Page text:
Wednesday, 13 April 2016

The Man Who Knew Infinity (2016)

Plot:
Srinivasa Ramanujan Iyengar (Dev Patel) is brought to Cambridge prior to WWI to, under the guidance of G.H. Hardy (Jeremy Irons), work on proofs for ground-breaking mathematical theories he had come up with.

Review:
Patel and Irons star in a, at best, simplistic, made-for-television-level biopic. What could have been an interesting subject matter is replaced with a facile, poorly written, and shoddily directed trudge. The film is clueless when it comes to both exploring its main character and trying to make itself appear compelling. It's hard to choose where to start with the failings to adequately present its topic.

Perhaps I should begin with the bit the film keeps shoving in our face suggesting that it is meant to be critical to the plot but is so underdeveloped and shallow you wouldn't realise it had the film not been slapping you in the face with it. This would be the stuff built around Ramanujan's relationship with his wife. Apparently, there's meant to be something going on between them but the film presents something that looks like the opposite. They barely interact and, when they do, there's nothing there. Yet the film persists with it, probably thinking it's giving a deep, emotional look at it. And I suppose it succeeds if you twist the meaning of 'deep, emotional' to 'insipid, pathetic, and grating'.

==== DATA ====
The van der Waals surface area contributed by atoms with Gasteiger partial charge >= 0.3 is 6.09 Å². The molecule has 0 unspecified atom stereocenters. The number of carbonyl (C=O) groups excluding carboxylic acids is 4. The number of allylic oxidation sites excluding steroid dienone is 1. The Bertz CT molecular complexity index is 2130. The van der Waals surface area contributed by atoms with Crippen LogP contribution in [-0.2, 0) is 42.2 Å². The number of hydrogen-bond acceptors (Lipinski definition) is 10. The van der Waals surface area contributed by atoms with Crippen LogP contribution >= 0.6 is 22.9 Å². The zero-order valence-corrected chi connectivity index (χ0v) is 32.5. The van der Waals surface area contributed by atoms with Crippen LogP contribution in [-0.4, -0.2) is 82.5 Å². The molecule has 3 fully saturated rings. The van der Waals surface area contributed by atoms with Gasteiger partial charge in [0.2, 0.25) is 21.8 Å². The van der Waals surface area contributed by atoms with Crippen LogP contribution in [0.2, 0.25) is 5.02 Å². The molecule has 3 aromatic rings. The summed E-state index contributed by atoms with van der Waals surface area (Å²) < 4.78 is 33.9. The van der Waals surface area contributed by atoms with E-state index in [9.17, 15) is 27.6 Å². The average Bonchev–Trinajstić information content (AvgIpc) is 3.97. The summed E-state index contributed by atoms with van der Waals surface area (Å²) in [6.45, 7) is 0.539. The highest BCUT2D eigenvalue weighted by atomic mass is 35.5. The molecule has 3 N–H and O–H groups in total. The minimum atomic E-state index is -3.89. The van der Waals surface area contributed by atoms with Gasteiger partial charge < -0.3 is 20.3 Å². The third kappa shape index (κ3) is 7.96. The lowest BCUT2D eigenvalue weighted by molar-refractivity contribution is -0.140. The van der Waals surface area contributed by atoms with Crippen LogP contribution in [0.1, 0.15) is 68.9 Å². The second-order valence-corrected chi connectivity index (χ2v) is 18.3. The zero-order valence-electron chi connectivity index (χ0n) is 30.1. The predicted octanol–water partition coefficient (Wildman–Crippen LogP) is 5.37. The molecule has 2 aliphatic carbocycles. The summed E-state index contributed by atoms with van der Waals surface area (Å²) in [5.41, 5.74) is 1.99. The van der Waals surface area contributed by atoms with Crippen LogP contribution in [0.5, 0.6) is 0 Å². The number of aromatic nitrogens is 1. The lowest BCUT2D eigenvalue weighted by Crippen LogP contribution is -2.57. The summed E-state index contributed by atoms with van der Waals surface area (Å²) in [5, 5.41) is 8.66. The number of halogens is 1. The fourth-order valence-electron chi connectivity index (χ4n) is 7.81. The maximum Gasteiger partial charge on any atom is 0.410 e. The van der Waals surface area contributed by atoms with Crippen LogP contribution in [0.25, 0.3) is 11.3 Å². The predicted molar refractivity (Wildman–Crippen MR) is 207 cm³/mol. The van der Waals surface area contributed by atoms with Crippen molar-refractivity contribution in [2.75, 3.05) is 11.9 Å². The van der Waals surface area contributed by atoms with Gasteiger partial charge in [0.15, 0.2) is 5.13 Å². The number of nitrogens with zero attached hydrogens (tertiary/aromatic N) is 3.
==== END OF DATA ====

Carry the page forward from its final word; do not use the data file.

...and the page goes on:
Moving on from that, and you get what makes up the bulk of the film: Ramanujan in Cambridge. At least they make this part feel more relevant, though it still all feels superficial. There is no real exploration into the maths, just a few shots of men gawking at Ramanujan's proposed formulae (this is to make it obvious to you that the guy is a mathematical whizz kid) and his poorly written metaphors trying to explain the beauty of maths. Meanwhile, the film occasionally remembers to force in a scene to do with racism, prejudice, or something else in laughably clunky attempts at trying to show the struggles of the main character.

As for whatever's left that doesn't fall into the last two paragraphs, it's all just so simple-minded, stilted, and unconvincingly made (the background action felt especially lifeless). It is as I said, television movie quality at best and if it had stayed there, it would have been easier to overlook many of its shortcomings. But being in cinemas just highlights just how poorly done and empty the whole thing is.

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